The insolvency Ordinance will not be an optimal solution if its implementation doesn’t recognise three crucial factors. First, all efforts must be made to allow well-intentioned promoters to bid for their companies that are in the insolvency row. Keeping them out through a maze of rules doesn’t conform to best global practices. It will likely result in lower bids, as banks fear, and it makes policy seem more moralising than logical. So, it’s important that there’s complete clarity that if a promoter is willing to pay 100% of the final sale price in cash upfront, he should be allowed to bid. To be sure, conditions like strict personal guarantees, hypothecation of tangible assets that are, say, twice the value of the loan can be incorporated.
Parenthetically, preference should be given to bidders who put up larger upfront cash payments than to those wanting a more staggered payment schedule. The point is, promoters, except those accused of fraud or wilful default, should not face entry barriers.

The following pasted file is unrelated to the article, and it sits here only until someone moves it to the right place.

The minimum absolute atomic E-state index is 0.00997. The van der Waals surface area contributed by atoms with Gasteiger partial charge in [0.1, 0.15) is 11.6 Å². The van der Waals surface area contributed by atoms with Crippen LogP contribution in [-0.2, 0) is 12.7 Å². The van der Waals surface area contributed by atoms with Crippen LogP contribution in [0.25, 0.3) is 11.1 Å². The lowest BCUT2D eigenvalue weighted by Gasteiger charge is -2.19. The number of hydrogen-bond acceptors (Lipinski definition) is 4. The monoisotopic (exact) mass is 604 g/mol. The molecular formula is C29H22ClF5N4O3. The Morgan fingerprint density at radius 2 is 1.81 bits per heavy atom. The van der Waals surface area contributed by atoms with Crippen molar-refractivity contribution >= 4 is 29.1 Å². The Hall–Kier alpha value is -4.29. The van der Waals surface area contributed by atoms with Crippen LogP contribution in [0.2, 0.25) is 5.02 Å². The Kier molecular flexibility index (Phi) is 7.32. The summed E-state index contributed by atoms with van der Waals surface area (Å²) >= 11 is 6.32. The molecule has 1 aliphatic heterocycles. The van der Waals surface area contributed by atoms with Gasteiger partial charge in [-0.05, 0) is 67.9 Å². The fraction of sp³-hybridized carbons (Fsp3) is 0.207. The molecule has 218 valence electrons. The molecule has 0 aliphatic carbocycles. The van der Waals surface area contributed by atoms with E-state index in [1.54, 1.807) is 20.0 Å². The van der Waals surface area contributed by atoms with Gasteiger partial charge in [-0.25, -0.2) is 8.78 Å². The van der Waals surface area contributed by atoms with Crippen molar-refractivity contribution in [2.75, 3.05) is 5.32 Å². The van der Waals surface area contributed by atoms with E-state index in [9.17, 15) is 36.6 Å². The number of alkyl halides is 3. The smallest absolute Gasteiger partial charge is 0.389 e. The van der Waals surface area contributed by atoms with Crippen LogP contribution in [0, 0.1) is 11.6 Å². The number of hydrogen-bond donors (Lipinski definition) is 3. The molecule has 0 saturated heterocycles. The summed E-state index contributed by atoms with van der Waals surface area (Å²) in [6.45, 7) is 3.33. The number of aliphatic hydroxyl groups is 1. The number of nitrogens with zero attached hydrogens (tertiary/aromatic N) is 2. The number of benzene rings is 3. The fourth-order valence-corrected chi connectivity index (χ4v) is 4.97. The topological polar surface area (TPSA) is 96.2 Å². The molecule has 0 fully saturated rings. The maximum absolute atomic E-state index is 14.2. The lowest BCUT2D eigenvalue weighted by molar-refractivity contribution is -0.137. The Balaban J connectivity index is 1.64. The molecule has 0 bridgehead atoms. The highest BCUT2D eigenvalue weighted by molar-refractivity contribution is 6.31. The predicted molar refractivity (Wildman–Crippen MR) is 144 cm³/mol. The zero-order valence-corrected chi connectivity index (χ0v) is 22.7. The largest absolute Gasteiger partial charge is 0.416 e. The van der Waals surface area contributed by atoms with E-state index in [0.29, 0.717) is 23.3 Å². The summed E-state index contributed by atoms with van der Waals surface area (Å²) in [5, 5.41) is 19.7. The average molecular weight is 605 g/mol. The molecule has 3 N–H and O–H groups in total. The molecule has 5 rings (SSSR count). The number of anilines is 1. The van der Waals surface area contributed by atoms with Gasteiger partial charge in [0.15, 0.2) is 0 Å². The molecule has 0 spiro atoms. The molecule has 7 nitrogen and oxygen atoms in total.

Second, and related, the rule that keeps out those whose loan accounts have been classified as non-performing assets (NPA) for more than a year, needs to be relaxed. This has come too late in the day and can create a big hurdle in terms of bidding participation. The one-year rule seems arbitrary. There can be cases where a business has gone bad for perfectly genuine reasons and an entrepreneur who, say, had three bad years is not someone who can’t get a second chance. Also, since the bad loan problem has been building up over a few years, allowing only businesses with less than year-old NPA accounts seems unrealistic.
Third, and this is for those arguing that promoters who have ‘run their businesses to the ground’ should be penalised, the insolvency debate must recognise that delay in policymaking or mid-course changes have often contributed massively to businesses going bad. When governments cancel mining licences or change gas pricing norms, capital-intensive businesses with a lot of money locked in project costs can take a severe hit. Making businesses the villain won’t solve insolvency. Being logical will.